This article, part of a series entitled The Quorum Chronicle, appears in expanded audio form exclusively for our Patreon backers. See our Patreon page for further details.
As is readily apparent from the opening episode, online poker plays a significant role in the world of Quorum — The Gambler’s Tale. But while our story is most assuredly a work of fiction, it does take place against the backdrop of real historical events — and while we take more than a few creative liberties in the interests of storytelling, I thought some background on its real-world underpinnings might prove illuminating.
Poker has historically been thought of as necessarily an in-person activity. At least part of the game’s allure has always been in the interactions between players, and popular wisdom holds that winning is less about the cards a player holds than it is about the ability to “read” the opposing players. And a game whose primary purpose is not just the activity itself, but the opportunity for camaraderie and personal engagement. The fact that it doesn’t require any specialized casino equipment — and doesn’t advantage a “house” over any individual player — makes it ideal for venues ranging from a casino operation to a friendly neighborhood gathering. So on its face, it seems an odd choice of game to transition to digital play (except perhaps as a learning exercise or a modest diversion), where the social aspect is removed almost entirely.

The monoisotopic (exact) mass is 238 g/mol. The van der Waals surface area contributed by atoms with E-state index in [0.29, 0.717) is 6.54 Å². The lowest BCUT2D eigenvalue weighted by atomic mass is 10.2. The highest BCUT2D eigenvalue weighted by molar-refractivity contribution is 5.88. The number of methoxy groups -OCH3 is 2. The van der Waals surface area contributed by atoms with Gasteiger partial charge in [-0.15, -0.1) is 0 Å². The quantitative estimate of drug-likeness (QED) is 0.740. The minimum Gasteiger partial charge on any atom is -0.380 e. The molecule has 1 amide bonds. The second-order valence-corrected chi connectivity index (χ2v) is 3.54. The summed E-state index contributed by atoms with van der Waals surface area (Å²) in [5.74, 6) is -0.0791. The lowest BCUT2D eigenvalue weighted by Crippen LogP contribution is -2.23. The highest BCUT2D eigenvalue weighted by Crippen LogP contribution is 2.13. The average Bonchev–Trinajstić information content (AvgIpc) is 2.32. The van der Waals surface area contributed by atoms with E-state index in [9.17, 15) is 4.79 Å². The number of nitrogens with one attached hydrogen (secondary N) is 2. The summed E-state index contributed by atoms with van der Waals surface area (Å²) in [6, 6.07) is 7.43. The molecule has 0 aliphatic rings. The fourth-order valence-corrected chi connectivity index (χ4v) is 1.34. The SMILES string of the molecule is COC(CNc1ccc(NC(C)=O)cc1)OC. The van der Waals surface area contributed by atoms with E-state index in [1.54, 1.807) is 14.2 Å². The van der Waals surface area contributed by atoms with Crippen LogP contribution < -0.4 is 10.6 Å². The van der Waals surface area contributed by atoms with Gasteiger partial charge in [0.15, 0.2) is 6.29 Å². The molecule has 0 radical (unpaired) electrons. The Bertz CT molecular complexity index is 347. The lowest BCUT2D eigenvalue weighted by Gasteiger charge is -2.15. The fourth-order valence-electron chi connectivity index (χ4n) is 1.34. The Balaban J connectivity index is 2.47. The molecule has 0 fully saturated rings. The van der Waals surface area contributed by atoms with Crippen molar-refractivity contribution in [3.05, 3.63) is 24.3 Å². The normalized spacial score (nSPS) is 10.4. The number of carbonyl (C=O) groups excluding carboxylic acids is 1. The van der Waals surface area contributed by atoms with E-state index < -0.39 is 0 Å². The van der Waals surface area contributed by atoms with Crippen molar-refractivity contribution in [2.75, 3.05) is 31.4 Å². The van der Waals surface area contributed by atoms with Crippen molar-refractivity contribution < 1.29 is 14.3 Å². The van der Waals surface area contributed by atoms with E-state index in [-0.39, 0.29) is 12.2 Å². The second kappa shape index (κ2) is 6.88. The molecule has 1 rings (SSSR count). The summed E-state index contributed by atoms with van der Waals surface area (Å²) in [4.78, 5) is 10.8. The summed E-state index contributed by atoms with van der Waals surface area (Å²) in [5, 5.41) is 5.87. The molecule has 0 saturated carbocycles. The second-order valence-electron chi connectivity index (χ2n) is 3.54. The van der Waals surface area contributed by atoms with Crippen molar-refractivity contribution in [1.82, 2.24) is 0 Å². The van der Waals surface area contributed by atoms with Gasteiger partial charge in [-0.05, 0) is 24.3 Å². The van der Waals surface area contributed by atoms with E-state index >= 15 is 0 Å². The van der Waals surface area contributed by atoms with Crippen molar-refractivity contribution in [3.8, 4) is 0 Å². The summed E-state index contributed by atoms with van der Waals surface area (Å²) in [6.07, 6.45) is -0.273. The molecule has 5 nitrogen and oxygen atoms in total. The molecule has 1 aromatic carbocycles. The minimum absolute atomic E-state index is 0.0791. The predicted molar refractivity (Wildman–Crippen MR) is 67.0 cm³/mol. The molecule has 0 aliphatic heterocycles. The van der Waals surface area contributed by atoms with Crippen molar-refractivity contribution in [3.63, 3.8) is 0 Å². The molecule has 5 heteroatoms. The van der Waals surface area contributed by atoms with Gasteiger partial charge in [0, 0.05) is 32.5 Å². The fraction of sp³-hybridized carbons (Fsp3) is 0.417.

Still, there was at least some incentive for capitalizing on the game’s enthusiastic player base. Most people (at least in the American market) don’t live within range of a casino, making (legal) play options a fraction of what they could otherwise be. Moreover, traditional casinos were not especially interested in promoting the game, given its comparatively low margin compared with other games (even with a house percentage, or “rake”). And just about everyone knows how to play, at least in broad strokes, making it a potential draw for a large number or people of varying skill levels.
This last point actually led to another major (if largely unspoken) appeal: For those experienced players interested in making significant money playing the game, a larger player pool — especially one made up of capable but comparatively inexperienced players — could significantly expand the amount of “easy money” in play. Combine that with the increased rate of play online, where savvy players can play multiple “tables” at once, and the potential financial payoff for such players is substantially increased.
From the organizing site’s perspective, with revenue based on percentages of each game’s winnings, the massive number of potential tables in play made for a commensurately large revenue opportunity — as contrasted with live casino play, where physical space (and time) constraints limited such potential.